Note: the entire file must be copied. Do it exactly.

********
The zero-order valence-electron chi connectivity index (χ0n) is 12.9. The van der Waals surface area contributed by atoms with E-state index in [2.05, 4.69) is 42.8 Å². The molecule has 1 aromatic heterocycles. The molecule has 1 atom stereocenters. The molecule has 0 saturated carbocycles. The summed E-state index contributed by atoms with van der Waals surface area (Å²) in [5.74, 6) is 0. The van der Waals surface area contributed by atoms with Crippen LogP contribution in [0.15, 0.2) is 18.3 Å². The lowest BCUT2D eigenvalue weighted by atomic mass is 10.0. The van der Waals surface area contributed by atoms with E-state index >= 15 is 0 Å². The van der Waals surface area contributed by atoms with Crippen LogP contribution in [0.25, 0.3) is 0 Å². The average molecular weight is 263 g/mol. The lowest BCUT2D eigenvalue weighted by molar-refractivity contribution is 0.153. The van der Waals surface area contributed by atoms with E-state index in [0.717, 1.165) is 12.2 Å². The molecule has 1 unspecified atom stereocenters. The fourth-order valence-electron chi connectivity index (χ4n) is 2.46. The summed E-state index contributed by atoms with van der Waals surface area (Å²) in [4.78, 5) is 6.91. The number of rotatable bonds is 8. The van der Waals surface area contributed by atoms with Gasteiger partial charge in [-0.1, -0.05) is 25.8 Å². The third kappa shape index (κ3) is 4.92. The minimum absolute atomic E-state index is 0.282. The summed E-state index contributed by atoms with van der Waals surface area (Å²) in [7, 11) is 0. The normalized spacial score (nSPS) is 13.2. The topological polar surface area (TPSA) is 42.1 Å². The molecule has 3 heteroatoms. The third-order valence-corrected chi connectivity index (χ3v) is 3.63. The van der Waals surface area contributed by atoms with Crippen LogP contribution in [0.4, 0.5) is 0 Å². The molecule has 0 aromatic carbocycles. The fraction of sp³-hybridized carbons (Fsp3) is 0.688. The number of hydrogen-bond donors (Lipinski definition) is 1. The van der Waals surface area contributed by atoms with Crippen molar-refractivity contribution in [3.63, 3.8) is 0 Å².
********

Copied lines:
The zero-order valence-electron chi connectivity index (χ0n) is 12.9. The van der Waals surface area contributed by atoms with E-state index in [2.05, 4.69) is 42.8 Å². The molecule has 1 aromatic heterocycles. The molecule has 1 atom stereocenters. The molecule has 0 saturated carbocycles. The summed E-state index contributed by atoms with van der Waals surface area (Å²) in [5.74, 6) is 0. The van der Waals surface area contributed by atoms with Crippen LogP contribution in [0.15, 0.2) is 18.3 Å². The lowest BCUT2D eigenvalue weighted by atomic mass is 10.0. The van der Waals surface area contributed by atoms with E-state index >= 15 is 0 Å². The van der Waals surface area contributed by atoms with Crippen LogP contribution in [0.25, 0.3) is 0 Å². The average molecular weight is 263 g/mol. The lowest BCUT2D eigenvalue weighted by molar-refractivity contribution is 0.153. The van der Waals surface area contributed by atoms with E-state index in [0.717, 1.165) is 12.2 Å². The molecule has 1 unspecified atom stereocenters. The fourth-order valence-electron chi connectivity index (χ4n) is 2.46. The summed E-state index contributed by atoms with van der Waals surface area (Å²) in [4.78, 5) is 6.91. The number of rotatable bonds is 8. The van der Waals surface area contributed by atoms with Gasteiger partial charge in [-0.1, -0.05) is 25.8 Å². The third kappa shape index (κ3) is 4.92. The minimum absolute atomic E-state index is 0.282. The summed E-state index contributed by atoms with van der Waals surface area (Å²) in [7, 11) is 0. The normalized spacial score (nSPS) is 13.2. The topological polar surface area (TPSA) is 42.1 Å². The molecule has 3 heteroatoms. The third-order valence-corrected chi connectivity index (χ3v) is 3.63. The van der Waals surface area contributed by atoms with Crippen LogP contribution in [0.4, 0.5) is 0 Å². The molecule has 0 aromatic carbocycles. The fraction of sp³-hybridized carbons (Fsp3) is 0.688. The number of hydrogen-bond donors (Lipinski definition) is 1. The van der Waals surface area contributed by atoms with Crippen molar-refractivity contribution in [3.63, 3.8) is 0 Å².